As for the present study, although good IOP control was achieved in both groups, IOP fluctuation was significantly lower after ExPress implantation in the early postoperative period from week 1 to month 3. In contrast to trabeculectomy, ExPress implantation does not require either sclerostomy or peripheral iridectomy. This might reduce the variability of results among ExPress implantation patients relative to trabeculectomy cases. This might also reduce postoperative inflammation, which is a very desirable effect[14]. One possible explanation for the present result is that the small lumen of the ExPress device provided additional resistance to aqueous flow during the early postoperative period. In fact, aqueous flow through that small lumen probably is more constant than that through the wide sclerectomy of trabeculectomy, even when both apertures are secured by overlying scleral flaps.

During the immediate postoperative period, there was a greater need for postoperative manipulation (specifically, laser suturelysis) in the Trab group than in the ExPress group. The Trab group's higher rate of IOP fluctuation during the first week might be associated with this finding.

In this study, trabeculectomy resulted in a higher rate of postoperative complications (39%) than ExPress implantation (17%). Most notably, hyphema and early hypotony were observed only in the Trab group. These results are in accordance with Dahan and Carmichael's[15] study, which reported a lower rate of postoperative complications in the ExPress group (20% vs 33%). These and other such results are the reason that ExPress implantation has been proposed and promoted as a less invasive procedure than trabeculectomy, given particularly its lower rate of complications resulting from postoperative hypotony.

The results of studies on the impact of trabeculectomy on ECD vary greatly: for example, from 1.6% to 54.8% in investigations conducted by Smith et al[16]. There have been no reports in the literature on the long-term effects of ExPress shunt on endothelial cells. In our analysis, the ECD loss % was significantly higher in the Trab group.

The exact mechanics of endothelial damage by trabeculectomy are unknown. There are, however, hypotheses, that such damage is caused by a postoperative inflammatory reaction in the anterior chamber or by hypoxia directly or indirectly induced by persistent IOP elevation[7],[17]. As noted earlier in these pages, ExPress implantation, in the present study, induced a lower rate of postoperative IOP fluctuation. ExPress implantation, furthermore, does not require a large sclerectomy or an iridectomy, which can reduce operative time and, thus too, postoperative inflammation. These differences might also tend toward reduced postoperative endothelial cell loss in ExPress compared with Trab patients.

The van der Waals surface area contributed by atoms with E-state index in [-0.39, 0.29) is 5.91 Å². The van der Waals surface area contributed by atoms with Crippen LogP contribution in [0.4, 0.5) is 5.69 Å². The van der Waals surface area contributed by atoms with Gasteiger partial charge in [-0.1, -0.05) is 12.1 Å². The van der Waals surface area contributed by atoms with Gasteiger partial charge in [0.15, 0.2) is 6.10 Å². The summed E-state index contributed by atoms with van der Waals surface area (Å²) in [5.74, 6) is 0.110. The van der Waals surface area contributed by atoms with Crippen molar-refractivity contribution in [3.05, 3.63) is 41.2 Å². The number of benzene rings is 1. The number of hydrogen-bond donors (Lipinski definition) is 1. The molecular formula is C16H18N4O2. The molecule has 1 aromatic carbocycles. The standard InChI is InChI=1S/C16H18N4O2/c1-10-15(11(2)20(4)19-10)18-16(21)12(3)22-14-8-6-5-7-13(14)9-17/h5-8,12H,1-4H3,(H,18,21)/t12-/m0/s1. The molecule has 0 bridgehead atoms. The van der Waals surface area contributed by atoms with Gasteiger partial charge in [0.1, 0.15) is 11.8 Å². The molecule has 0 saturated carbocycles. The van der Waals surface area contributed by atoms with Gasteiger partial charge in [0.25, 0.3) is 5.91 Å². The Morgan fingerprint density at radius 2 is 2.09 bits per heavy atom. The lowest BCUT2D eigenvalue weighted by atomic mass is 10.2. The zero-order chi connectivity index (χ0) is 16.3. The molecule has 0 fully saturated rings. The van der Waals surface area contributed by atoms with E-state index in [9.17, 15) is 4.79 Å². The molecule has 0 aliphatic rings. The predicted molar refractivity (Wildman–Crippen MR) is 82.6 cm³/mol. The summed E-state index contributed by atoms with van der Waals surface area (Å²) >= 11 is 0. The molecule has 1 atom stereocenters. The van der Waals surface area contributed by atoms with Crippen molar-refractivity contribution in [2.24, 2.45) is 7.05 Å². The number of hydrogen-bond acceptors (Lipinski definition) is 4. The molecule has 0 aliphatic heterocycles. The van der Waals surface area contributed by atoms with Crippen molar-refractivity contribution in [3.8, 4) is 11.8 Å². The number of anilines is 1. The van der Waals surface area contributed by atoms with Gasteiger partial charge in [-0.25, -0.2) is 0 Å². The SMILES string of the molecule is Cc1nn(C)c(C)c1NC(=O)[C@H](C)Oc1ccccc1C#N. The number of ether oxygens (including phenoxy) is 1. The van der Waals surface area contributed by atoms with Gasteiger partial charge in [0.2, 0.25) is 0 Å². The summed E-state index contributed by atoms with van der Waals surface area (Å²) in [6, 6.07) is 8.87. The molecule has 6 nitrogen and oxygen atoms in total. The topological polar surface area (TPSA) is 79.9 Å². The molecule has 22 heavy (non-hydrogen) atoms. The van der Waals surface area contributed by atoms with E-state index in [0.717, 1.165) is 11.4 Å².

Another unfavorable factor with respect to postoperative endothelial damage is the use of antimetabolites and viscoelastics substances during surgery. Antimetabolites' corneal endothelial cytotoxicity has been demonstrated in previous studies[18][19]. Remnant viscoelastic material in the anterior chamber, meanwhile, can interfere with aqueous outflow, thereby inducing IOP spikes in the early postoperative period. Anterior chamber collapse during sclerostomy or peripheral iridectomy also can damage corneal endothelial cells.

The major limitations of our study are its small sample size (40 eyes) and retrospective design. Notwithstanding, this small group was sufficient to show statistically significant differences between the compared procedures, particularly in IOP fluctuation and the rate of endothelial cell loss. In any case, further studies with longer follow-up periods and larger numbers of subjects are required.

In summary, ExPress implantation, as compared with trabeculectomy, is a more predictable and reproducible technique that is less subject to variability. Especially, it appears to have early-postoperative advantages such as reduced rates of IOP fluctuation and corneal endothelial cell loss. ExPress implantation also is an effective treatment in cases of low-ECD advanced-stage glaucoma for which stable IOP reduction is essential.

Acknowledgments

Authors' Contributions: Lee GY conceived of the study, and was major contributor in writing the manuscript. Lee CE participated in its design and coordination and helped to draft the manuscript. Lee KW conducted the study, and help to collect the data. Seo S made substantial contributions to analysis and interpretation of data and give final approval of the version to be published. All authors read and approved the final manuscript.

Conflicts and Interest: Lee GY, None; Lee CE, None; Lee KW, None; Seo S, None.